Ex-Spouse Benefits And How They Affect You

February 15, 2018 • By

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Last Updated: February 15, 2018

two women and child smiling Just like during tax season, it’s good to have all the information you need early so you can prepare and get any money you are due.

If you are age 62, unmarried, and divorced from someone entitled to Social Security retirement or disability benefits, you may be eligible to receive benefits based on his or her record. To be eligible, you must have been married to your ex-spouse for 10 years or more. If you have since remarried, you can’t collect benefits on your former spouse’s record unless your later marriage ended by annulment, divorce, or death. Also, if you’re entitled to benefits on your own record, your benefit amount must be less than you would receive based on your ex-spouse’s work. In other words, we’ll pay the higher of the two benefits for which you’re eligible, but not both.

You can apply for benefits on your former spouse’s record even if he or she hasn’t retired, as long as you divorced at least two years before applying. If, however, you decide to wait until full retirement age to apply as a divorced spouse, your benefit will be equal to half of your ex-spouse’s full retirement amount or disability benefit. The same rules apply for a deceased former spouse.

The amount of benefits you get has no effect on the benefits of your ex-spouse and his or her current spouse. Visit Retirement Planner: If You Are Divorced to find all the eligibility requirements you must meet to apply as a divorced spouse. Our benefits planner gives you an idea of your monthly benefit amount. If your ex-spouse died after you divorced, you may still quality for widow’s benefits. You’ll find information about that in a note at the bottom of the website.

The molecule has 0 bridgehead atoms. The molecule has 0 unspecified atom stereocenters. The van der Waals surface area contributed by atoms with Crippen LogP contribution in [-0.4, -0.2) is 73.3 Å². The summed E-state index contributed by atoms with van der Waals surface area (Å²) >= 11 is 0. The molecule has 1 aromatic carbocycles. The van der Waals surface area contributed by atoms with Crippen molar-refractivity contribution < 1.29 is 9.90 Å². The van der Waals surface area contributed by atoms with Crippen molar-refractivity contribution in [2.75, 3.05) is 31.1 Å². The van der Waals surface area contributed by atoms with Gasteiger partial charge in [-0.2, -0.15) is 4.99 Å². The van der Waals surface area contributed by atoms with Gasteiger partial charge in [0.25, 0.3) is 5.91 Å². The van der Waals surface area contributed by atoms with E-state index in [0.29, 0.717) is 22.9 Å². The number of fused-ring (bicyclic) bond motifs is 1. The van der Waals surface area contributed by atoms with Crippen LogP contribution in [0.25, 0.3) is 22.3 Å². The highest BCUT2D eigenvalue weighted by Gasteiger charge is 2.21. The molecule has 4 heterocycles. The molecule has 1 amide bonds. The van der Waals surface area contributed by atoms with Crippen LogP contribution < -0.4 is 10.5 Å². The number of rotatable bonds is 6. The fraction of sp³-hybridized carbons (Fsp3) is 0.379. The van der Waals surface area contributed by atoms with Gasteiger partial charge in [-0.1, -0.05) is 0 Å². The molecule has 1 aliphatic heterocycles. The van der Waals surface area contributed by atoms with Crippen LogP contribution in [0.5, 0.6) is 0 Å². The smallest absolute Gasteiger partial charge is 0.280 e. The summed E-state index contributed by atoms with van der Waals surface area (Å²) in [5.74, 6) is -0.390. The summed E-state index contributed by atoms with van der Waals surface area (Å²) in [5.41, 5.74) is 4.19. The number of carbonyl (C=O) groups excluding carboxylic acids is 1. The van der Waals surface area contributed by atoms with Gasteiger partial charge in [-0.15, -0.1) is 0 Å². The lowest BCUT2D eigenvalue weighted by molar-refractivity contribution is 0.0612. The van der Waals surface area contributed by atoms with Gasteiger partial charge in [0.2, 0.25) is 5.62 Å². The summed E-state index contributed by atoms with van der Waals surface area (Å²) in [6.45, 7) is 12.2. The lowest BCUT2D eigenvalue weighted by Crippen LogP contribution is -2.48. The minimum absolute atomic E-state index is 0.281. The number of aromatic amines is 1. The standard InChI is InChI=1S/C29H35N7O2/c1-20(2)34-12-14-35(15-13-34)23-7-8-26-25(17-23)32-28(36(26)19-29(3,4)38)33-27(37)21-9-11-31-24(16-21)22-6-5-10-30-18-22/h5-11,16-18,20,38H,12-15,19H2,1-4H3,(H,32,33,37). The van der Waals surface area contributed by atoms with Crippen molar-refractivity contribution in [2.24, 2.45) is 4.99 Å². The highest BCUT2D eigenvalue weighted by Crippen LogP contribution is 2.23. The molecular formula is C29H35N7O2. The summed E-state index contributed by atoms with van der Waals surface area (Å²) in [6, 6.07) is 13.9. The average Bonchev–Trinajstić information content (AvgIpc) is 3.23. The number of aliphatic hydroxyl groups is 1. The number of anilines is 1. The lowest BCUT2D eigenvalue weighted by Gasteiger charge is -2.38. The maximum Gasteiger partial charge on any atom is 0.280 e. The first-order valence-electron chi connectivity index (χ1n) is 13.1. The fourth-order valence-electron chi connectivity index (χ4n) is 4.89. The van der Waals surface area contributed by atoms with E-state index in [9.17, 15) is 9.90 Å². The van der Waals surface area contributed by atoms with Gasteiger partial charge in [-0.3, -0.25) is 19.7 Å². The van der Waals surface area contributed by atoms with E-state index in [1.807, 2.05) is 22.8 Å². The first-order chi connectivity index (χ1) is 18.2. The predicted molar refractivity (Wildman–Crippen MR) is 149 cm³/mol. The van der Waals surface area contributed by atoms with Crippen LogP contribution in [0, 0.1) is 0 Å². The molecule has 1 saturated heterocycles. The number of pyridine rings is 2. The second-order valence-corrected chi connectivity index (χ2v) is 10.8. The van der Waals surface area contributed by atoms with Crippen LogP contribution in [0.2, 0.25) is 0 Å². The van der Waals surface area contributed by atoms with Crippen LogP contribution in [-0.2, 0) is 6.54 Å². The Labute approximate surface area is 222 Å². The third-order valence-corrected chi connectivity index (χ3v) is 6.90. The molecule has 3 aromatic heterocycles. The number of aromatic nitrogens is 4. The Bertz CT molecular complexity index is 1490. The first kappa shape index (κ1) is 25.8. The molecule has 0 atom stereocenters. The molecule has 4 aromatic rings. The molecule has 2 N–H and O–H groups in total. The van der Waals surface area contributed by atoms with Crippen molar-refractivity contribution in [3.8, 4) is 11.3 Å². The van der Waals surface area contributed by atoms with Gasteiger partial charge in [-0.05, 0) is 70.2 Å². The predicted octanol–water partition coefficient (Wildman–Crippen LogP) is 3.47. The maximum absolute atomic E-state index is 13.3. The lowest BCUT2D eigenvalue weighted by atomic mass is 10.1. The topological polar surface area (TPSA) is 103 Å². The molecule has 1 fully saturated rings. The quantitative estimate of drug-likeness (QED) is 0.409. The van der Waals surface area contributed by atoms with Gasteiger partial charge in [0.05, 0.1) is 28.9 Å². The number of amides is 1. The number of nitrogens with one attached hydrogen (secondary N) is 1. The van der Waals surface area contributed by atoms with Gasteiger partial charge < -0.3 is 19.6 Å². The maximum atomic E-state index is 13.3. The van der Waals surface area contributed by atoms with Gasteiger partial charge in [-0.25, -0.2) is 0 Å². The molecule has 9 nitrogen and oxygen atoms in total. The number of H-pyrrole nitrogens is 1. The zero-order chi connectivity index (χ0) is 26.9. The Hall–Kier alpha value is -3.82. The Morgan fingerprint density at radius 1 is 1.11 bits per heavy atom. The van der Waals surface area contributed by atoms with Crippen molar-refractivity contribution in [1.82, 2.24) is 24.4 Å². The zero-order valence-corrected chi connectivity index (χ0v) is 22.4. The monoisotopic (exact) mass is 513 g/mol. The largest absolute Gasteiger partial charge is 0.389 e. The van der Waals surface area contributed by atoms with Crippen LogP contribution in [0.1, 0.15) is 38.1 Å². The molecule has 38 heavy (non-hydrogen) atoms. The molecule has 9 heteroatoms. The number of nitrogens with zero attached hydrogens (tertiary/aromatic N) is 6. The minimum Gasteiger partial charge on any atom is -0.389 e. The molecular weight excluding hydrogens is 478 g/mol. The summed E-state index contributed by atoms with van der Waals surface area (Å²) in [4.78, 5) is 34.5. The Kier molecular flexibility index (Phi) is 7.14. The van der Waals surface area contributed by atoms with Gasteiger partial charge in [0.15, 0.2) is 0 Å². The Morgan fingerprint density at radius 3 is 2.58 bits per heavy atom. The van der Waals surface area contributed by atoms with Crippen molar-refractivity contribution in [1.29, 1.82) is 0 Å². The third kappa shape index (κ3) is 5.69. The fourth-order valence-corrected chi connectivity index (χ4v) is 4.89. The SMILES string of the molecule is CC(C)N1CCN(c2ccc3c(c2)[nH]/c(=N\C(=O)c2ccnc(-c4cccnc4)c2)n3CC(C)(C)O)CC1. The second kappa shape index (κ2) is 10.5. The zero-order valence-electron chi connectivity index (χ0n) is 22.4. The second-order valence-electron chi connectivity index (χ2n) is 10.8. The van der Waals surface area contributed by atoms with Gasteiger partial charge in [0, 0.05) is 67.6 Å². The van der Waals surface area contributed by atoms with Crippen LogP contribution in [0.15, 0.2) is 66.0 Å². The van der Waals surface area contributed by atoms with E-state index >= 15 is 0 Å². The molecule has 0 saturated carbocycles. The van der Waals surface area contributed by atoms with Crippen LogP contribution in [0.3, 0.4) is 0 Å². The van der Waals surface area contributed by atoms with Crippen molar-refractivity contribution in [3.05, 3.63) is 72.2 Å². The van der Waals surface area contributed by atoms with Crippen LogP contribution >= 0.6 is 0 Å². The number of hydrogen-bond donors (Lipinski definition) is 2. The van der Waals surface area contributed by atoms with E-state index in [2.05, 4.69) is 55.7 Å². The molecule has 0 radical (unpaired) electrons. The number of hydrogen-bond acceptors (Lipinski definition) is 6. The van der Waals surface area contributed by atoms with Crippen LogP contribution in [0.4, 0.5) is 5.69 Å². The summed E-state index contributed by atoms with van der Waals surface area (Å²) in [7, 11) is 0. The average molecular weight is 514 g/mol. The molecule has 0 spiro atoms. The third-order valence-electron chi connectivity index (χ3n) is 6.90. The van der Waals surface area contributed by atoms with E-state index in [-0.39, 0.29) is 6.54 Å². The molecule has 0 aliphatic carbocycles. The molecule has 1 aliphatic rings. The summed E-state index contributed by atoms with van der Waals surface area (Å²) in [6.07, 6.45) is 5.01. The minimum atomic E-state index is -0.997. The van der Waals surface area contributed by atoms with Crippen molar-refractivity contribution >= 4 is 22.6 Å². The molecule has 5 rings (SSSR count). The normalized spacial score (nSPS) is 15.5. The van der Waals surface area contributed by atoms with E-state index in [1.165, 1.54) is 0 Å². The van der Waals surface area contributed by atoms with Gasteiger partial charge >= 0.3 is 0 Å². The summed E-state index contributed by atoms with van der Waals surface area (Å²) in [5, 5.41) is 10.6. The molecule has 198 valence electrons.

Visit Retirement Planner: If You Are Divorced today to learn whether you’re eligible for benefits on your ex-spouse’s record. That could mean a considerable amount of monthly income. What you learn may bring a smile to your face … even on tax day!

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About the Author

Jim Borland, Acting Deputy Commissioner for Communications

Jim Borland, Acting Deputy Commissioner for Communications


  1. Pat R.


    I am a 65 year old divorced, single person who’s ex husband recently passed away. I’ve read that I may be eligible for survivor’s benefits. I was married for 23 years. I was trying to get some understanding regarding the eligibility clause that says ” the ss benefit must be less than I’d receive based on my ex-spouse’s work; and that SS will pay the higher of the two benefits for which I am eligible, but not both.

    My question is: If I’m still working although I’m 65, and plan to work for a few more years, is it possible to begin collecting the higher of the two benefits for which I am eligible immediately?

    • V.V.

      Hi Pat, thanks for using our blog. If you are the widow of a person who worked long enough under Social Security, you can start receiving reduced survivor’s benefits as early as age 60 (50 if disabled). If you are also eligible for retirement benefits on your own record, you may have an additional option. You can apply for retirement or survivors benefits now and switch to the other (higher) benefit at a later date.

      The earliest age you can apply for your own (reduced) retirement benefits is 62.

      You can get Social Security retirement or survivors benefits and work at the same time. However, there is a limit to how much you can earn and still receive full benefits. The amount you’re allowed to earn while receiving benefits depends on your age. If you attain full retirement age in 2021, the earnings limit is $50,520 but we only count earnings before the month you reach full retirement age. Beginning with the month you reach full retirement age, earnings no longer reduce your benefits, no matter how much you earn. If you’re under full retirement age for the entire year, then we deduct $1 from benefit payments for every $2 earned above the annual limit. For 2021, that limit is $18,960.

      You would need to call and make an appointment to file for widow’s benefits as you cannot apply for that online. You can call your local Social Security office. Look for the general inquiry telephone number at the Social Security Office Locator. The number may appear under Show Additional Office Information. Please be aware that our call wait times are longer than normal.

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